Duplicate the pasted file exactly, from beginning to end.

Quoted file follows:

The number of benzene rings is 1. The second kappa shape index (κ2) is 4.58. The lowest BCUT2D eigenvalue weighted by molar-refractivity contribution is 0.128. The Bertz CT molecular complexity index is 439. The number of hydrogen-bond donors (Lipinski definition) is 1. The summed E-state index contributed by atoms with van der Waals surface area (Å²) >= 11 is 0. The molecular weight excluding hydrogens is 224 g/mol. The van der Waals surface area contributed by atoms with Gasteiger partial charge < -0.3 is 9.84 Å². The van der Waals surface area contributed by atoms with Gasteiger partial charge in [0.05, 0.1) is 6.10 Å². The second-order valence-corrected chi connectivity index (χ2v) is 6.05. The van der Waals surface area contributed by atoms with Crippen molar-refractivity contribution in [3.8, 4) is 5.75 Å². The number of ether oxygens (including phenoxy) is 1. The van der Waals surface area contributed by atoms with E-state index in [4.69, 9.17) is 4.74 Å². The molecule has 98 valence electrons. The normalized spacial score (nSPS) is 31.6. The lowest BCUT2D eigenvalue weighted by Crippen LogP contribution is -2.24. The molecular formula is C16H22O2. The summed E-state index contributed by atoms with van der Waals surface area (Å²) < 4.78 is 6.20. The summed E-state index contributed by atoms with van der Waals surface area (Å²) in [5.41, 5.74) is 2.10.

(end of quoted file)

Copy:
The number of benzene rings is 1. The second kappa shape index (κ2) is 4.58. The lowest BCUT2D eigenvalue weighted by molar-refractivity contribution is 0.128. The Bertz CT molecular complexity index is 439. The number of hydrogen-bond donors (Lipinski definition) is 1. The summed E-state index contributed by atoms with van der Waals surface area (Å²) >= 11 is 0. The molecular weight excluding hydrogens is 224 g/mol. The van der Waals surface area contributed by atoms with Gasteiger partial charge < -0.3 is 9.84 Å². The van der Waals surface area contributed by atoms with Gasteiger partial charge in [0.05, 0.1) is 6.10 Å². The second-order valence-corrected chi connectivity index (χ2v) is 6.05. The van der Waals surface area contributed by atoms with Crippen molar-refractivity contribution in [3.8, 4) is 5.75 Å². The number of ether oxygens (including phenoxy) is 1. The van der Waals surface area contributed by atoms with E-state index in [4.69, 9.17) is 4.74 Å². The molecule has 98 valence electrons. The normalized spacial score (nSPS) is 31.6. The lowest BCUT2D eigenvalue weighted by Crippen LogP contribution is -2.24. The molecular formula is C16H22O2. The summed E-state index contributed by atoms with van der Waals surface area (Å²) < 4.78 is 6.20. The summed E-state index contributed by atoms with van der Waals surface area (Å²) in [5.41, 5.74) is 2.10.